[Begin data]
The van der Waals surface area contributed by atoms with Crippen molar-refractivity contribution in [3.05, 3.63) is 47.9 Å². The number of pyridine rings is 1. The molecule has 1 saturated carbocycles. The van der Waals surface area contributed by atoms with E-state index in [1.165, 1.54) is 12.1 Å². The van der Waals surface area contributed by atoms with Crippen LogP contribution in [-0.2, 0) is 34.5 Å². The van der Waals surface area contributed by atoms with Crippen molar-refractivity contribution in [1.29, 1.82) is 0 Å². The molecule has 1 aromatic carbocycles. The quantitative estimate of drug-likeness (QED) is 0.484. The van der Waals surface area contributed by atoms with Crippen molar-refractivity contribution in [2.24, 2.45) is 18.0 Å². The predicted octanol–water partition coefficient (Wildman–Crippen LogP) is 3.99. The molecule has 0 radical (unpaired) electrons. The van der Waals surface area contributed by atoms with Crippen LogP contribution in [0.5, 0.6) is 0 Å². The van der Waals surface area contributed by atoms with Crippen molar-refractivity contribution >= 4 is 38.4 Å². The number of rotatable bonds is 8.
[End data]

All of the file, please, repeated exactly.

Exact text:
The van der Waals surface area contributed by atoms with Crippen molar-refractivity contribution in [3.05, 3.63) is 47.9 Å². The number of pyridine rings is 1. The molecule has 1 saturated carbocycles. The van der Waals surface area contributed by atoms with E-state index in [1.165, 1.54) is 12.1 Å². The van der Waals surface area contributed by atoms with Crippen LogP contribution in [-0.2, 0) is 34.5 Å². The van der Waals surface area contributed by atoms with Crippen molar-refractivity contribution in [1.29, 1.82) is 0 Å². The molecule has 1 aromatic carbocycles. The quantitative estimate of drug-likeness (QED) is 0.484. The van der Waals surface area contributed by atoms with Crippen molar-refractivity contribution in [2.24, 2.45) is 18.0 Å². The predicted octanol–water partition coefficient (Wildman–Crippen LogP) is 3.99. The molecule has 0 radical (unpaired) electrons. The van der Waals surface area contributed by atoms with Crippen LogP contribution in [0.5, 0.6) is 0 Å². The van der Waals surface area contributed by atoms with Crippen molar-refractivity contribution >= 4 is 38.4 Å². The number of rotatable bonds is 8.